1. Has there been any work done along these lines?
  2. Do you think this might be a potentially interesting idea?

My category theory is limited, and what I’ve learned does not seem to have this type of idea in mind, but I’d love to hear some thoughts!


Some Thoughts on “A Breakthrough in Higher Dimensional Spheres”

Since I have an interest in the popularization of math, I was excited to hear about a new PBS series called “Infinite Series” and their first YouTube video “A Breakthrough in Higher Dimensional Spheres.” So I decided to write down some thoughts I’ve had about this video and some general trends in pop math.

My general impression of this video is that it’s good. It strikes a good balance between being correct and understandable for the layperson. Many articles about math tend to fail at this, using inappropriate analogies to try to illustrate the point. I am slightly disappointed that some details weren’t provided (more on this later), but it’s extremely hard to balance the level of detail with being entertaining.

To get to the details, the video starts with an introduction the show and its premise, which seems to be current progress in mathematics. It’s not a bad idea, but since most mathematical ideas are built from older ones, this will either limit the topics covered or require each a portion of each episode to go over some background material. Based on how this episode went, I’m going to guess both factors will come into play. I don’t expect to see an episode on the Kadison-Singer problem or the classification of nuclear C*-algebras, for example.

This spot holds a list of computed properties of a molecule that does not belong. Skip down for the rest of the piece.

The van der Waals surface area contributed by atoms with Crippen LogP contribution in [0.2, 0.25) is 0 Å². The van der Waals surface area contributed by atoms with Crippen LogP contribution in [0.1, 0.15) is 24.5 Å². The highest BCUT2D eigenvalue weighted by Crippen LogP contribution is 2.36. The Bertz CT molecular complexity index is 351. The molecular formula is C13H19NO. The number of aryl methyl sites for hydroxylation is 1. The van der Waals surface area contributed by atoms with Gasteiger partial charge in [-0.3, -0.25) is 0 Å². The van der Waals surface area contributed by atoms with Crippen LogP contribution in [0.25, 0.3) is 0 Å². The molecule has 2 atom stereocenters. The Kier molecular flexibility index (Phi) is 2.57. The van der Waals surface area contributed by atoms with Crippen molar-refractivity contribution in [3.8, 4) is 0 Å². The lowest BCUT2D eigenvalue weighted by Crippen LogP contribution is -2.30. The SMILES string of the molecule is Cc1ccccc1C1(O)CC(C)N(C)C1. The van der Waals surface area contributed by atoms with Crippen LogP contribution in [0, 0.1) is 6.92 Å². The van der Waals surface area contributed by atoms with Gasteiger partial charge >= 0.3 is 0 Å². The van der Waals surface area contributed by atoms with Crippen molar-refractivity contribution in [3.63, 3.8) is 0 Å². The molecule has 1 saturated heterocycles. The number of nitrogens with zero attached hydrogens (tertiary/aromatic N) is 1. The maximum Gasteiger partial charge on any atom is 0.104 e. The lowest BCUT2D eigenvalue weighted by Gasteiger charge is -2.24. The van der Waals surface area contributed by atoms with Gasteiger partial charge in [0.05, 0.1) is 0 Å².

The introduction of spheres and Euclidean space of arbitrary dimensions was good. The sphere packing problem was stated well, but I thought the examples and explanations lacked some important details. The 2d sphere packing is based on square grids and hexagonal grids. Even outlining this fact in the image would have gone a long way to illustrating how that works. It would also help in understanding the higher dimensional generalizations. The 3d case also does little to explain how the sphere packing works and the shapes involved. Also, it’s unclear if, as the picture seems to indicate, the 8d case is a “duplication” of the hexagonal sphere packing. Also when discussing the general case, I think it would be helpful to know where the difficulty lies. Is it the case that we have candidates for other dimensions, but can’t prove that it’s the best as it was for the 3d case? I felt that the sphere packing problem and its solutions were inadequately explored.